Many veterinarians are hesitant to recommend a raw food diet because of safety fears, and are more likely to trust and recommend commercial pet foods, which can make it difficult to know what is best for your cat or dog.
This doesn’t mean you should abandon the idea of raw feeding but it’s important to be aware of the potential safety concerns – essentially bacteria, parasites, bones and nutritional deficiencies – so that you can take the necessary precautions and prepare your cat’s raw food safely.
Remember too, you don’t have to prepare raw food from scratch; there are many good quality pre-packaged commercial raw food options available for you to choose from.
Safety Concerns of a Raw Food Diet for Cats
Salmonella and e-coli are usually the biggest concerns when it comes to bacteria, but you can minimise the risk by following safe meat handling procedures and purchasing raw meat only from reputable sources. Cats also have extremely efficient and very acidic digestive systems, which means that a protein meal usually takes a short 12 hours to pass through – this doesn’t give bacteria any time to take hold and become a problem.
Toxoplasmosis (more often from venison, pork and lamb) and trichinosis (from pork and game animals) can be present in raw meats, but they’re usually killed or inactivated by freezing. Intestinal parasites such as roundworm, hookworm or tapeworm are also cited as a safety concern when feeding raw, but aren’t generally an issue as we don’t feed the guts of prey animals to pets.
Some owners worry about whether raw bones are safe for their cats to eat, but in the wild a cat will eat the entire prey animal (e.g. mouse or bird), raw bones and all. Cats can chew and digest small raw bones with no problems, and bones actually contain many beneficial nutrients including calcium. Just make sure that bones are small enough so that they don’t become a potential choking or obstruction hazard. Cooked bones can cause problems and should never be fed to your cat. They become brittle during cooking, which mean they’re likely to splinter once swallowed and may cause internal damage.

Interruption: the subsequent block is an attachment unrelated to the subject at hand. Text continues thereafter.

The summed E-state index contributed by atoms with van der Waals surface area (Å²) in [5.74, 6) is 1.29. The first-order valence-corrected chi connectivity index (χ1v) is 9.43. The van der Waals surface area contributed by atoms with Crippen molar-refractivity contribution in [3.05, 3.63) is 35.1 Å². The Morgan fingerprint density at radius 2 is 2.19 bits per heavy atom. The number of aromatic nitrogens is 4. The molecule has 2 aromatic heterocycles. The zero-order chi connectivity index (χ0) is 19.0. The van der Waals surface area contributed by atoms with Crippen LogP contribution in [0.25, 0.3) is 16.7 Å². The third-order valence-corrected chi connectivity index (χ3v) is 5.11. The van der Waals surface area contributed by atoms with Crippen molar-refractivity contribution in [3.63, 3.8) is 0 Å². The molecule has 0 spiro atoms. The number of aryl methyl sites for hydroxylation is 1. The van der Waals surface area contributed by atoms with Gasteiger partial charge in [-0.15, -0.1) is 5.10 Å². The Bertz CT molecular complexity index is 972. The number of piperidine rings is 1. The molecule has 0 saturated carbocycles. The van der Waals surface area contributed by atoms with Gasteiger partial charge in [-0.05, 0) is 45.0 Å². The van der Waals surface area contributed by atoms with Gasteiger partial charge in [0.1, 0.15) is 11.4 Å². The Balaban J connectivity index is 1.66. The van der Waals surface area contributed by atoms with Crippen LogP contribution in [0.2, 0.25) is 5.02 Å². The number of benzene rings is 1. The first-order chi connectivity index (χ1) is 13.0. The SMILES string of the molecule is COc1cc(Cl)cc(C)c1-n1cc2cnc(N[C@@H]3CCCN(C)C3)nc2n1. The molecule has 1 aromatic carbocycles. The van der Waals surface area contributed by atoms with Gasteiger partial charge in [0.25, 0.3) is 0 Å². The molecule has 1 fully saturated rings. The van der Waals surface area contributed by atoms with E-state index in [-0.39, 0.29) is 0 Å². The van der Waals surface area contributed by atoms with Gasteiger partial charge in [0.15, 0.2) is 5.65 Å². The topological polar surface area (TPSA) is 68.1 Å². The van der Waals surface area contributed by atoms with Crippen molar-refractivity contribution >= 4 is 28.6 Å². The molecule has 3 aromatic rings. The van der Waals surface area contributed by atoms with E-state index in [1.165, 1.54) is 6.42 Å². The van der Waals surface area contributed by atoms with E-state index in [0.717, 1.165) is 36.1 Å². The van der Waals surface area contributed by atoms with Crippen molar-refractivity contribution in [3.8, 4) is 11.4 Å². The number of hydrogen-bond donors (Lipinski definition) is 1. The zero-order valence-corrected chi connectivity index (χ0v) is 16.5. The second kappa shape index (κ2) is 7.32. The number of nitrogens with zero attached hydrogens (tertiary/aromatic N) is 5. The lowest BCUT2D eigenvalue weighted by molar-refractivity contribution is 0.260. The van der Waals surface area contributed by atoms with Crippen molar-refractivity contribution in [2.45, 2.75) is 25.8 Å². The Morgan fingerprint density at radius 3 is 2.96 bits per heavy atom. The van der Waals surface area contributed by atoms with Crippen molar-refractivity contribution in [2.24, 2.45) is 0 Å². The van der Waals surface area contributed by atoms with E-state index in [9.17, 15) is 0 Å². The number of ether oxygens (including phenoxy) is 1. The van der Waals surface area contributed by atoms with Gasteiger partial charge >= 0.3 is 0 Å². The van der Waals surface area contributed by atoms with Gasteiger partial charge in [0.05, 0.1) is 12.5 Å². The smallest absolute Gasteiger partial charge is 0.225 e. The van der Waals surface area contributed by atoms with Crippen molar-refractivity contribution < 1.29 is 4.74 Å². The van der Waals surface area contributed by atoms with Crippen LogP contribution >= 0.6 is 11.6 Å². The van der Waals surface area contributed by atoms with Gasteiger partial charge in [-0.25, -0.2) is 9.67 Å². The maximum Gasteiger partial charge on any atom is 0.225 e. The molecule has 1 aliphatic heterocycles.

A raw diet is a ‘natural’ diet, but it’s up to you to make sure your cat is getting the appropriate nutrients. Commercial raw food will be nutritionally balanced so it may be an easier option for some people. If you plan to feed a raw food diet made from scratch, do your research, follow a recipe from a trusted source e.g. a holistic vet who specialises in raw food nutrition, and take the time to get the balance right. Feeding raw might seem complicated at first, but once you get into a routine it’ll become second nature.
Safe Handling Procedures for Raw Meat
- Make sure the raw meat you use comes from a reputable source and is as fresh as possible.
- If you’re feeding ground meat, be sure to grind it yourself to reduce the risk of bacteria. Ground meat has more surface area to attract bacteria and other nasties, and you don’t know where or for how long it’s been sitting around unless you grind it yourself.
- Handle raw meat safely. This means taking sensible precautions like washing your hands after handling raw meat or anything (bowls, surfaces etc.) that has come in contact with raw meat.
- Wash chopping boards, surfaces, knives and bowls with hot soapy water followed by disinfectant to make sure there are no germs. A mix of 1 tablespoon bleach to 4 cups water is an effective disinfectant, alternatively you can run used items through the dishwasher.
- Store raw meat safely. Freezing until you’re ready to use it is the best way to store raw food, and make sure any raw meat is kept well wrapped and separated from other foods in the freezer.
- Thaw frozen raw meat properly, by defrosting it slowly in the fridge. Never try to speed up thawing times by leaving frozen meat out at room temperature or microwaving it.
- Raw food should be served to your pets in stainless steel or glass rather than plastic bowls, which can harbour bacteria.
Do you feed your cat a raw food diet? What measures have you taken to overcome any initial safety concerns about feeding raw?
Top image: US Department of Agriculture via Flickr